I am no longer young. What of it?

I feel far from poetry lately, so I visited Louise Gluck:

Morning quivers in the thorns; above the budded snowdrops
caked with dew like little virgins, the azalea bush
ejects its first leaves, and it is spring again.
The willow waits its turn, the coast
is coated with a faint green fuzz, anticipating
mold. Only I
do not collaborate, having
flowered earlier. I am no longer young. What
of it? Summer approaches, and the long
decaying days of autumn when I shall begin
the great poems of my middle period.
[from To Autumn, Poems 1962-2012]

Summer is approaching – the weather today is warm, sweater-less. But according to the numbers, I am in the autumn of my life.
Why is it so hard to say this? We grow, we grow older.
I have always loved autumn, which somehow holds more promise than Spring. It’s cozier, more thrilling. Perhaps I’m still programmed for the academic calendars where September is the beginning of something. Or perhaps I forget I’m no longer in Canada, where autumn is crisp and bright, red and gold.

Where are the great poems of my middle period? Or even the good ones. Or any ones? They won’t come while I’m worrying about money or my digital profile – i.e. can I keep not being on twitter? Why do we want or need to be so visible? Is it because there’s so much out there – so much chatter and ideas and images – that a person needs to keep jumping up to be seen and acknowledged?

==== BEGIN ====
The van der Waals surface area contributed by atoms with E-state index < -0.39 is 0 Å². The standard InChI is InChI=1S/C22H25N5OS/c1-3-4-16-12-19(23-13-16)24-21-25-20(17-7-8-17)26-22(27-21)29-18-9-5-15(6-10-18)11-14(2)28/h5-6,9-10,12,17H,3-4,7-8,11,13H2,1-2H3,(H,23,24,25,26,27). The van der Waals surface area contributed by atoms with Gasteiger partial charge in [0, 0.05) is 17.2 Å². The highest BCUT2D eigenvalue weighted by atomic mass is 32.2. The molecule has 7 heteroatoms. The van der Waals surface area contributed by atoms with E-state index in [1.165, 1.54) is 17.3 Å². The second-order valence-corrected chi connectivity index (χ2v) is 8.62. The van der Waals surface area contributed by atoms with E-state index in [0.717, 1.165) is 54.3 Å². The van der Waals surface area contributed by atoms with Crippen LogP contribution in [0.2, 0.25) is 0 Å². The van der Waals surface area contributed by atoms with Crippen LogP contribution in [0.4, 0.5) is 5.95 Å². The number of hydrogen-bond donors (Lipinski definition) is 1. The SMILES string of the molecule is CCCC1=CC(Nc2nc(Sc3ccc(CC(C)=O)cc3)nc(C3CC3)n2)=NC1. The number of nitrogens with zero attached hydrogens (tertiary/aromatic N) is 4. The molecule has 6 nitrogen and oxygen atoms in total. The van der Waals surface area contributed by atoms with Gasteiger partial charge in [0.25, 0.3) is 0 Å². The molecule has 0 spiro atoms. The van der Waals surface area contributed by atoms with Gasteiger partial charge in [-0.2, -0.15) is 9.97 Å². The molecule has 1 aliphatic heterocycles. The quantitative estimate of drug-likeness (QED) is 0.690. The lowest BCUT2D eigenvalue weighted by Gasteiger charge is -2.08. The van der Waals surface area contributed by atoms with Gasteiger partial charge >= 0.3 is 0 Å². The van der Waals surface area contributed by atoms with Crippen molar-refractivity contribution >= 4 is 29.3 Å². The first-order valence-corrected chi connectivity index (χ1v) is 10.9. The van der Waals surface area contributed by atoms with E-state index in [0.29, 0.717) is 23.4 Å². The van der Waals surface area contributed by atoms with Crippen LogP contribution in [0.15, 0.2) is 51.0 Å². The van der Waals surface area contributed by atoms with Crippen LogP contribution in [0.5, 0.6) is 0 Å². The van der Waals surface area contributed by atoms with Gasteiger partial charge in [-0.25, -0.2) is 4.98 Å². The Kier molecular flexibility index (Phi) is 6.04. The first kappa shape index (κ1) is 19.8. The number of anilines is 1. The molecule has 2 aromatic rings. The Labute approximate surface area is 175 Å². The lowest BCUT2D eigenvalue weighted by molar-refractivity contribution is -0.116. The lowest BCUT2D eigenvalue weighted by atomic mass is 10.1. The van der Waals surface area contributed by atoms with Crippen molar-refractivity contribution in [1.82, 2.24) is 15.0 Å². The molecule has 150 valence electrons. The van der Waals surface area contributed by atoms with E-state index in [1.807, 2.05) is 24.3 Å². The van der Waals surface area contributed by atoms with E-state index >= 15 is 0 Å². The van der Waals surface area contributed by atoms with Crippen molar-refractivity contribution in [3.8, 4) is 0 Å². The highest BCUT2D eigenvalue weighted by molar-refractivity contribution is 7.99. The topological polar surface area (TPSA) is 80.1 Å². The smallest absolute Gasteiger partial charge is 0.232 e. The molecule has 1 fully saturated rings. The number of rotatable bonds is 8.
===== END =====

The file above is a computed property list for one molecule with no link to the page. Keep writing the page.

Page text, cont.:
I returned to Louise Gluck and found Swans:

You were both quiet, looking out over the water.
It was not now; it was years ago,
before you were married.
The sky above the sea had turned
the odd pale peach color of early evening
from which the sea withdrew, bearing
its carved boats: your bodies were like that.
But her face was raised to you,
against the dull waves, simplified
by passion. Then you raised your hand…
[from Swans]

I want that quiet, and the water, and the pale peach sky.
Swans speaks from the ’80s, when there were no phones capturing the view, no messages pinging into them.
There was only him and her at that moment, and the water and the sky. Until the swans came.

I don’t want to turn back the clock – I like it here. I just want to slow down and find some quiet. And then the poems might come. And the play might find its equilibrium and sense of purpose.

Life feels too busy to think or read enough. What’s the solution? More time? Fewer distractions?
How do other writers manage finances and other commitments (like family) and still make time to write?
How do you do it?

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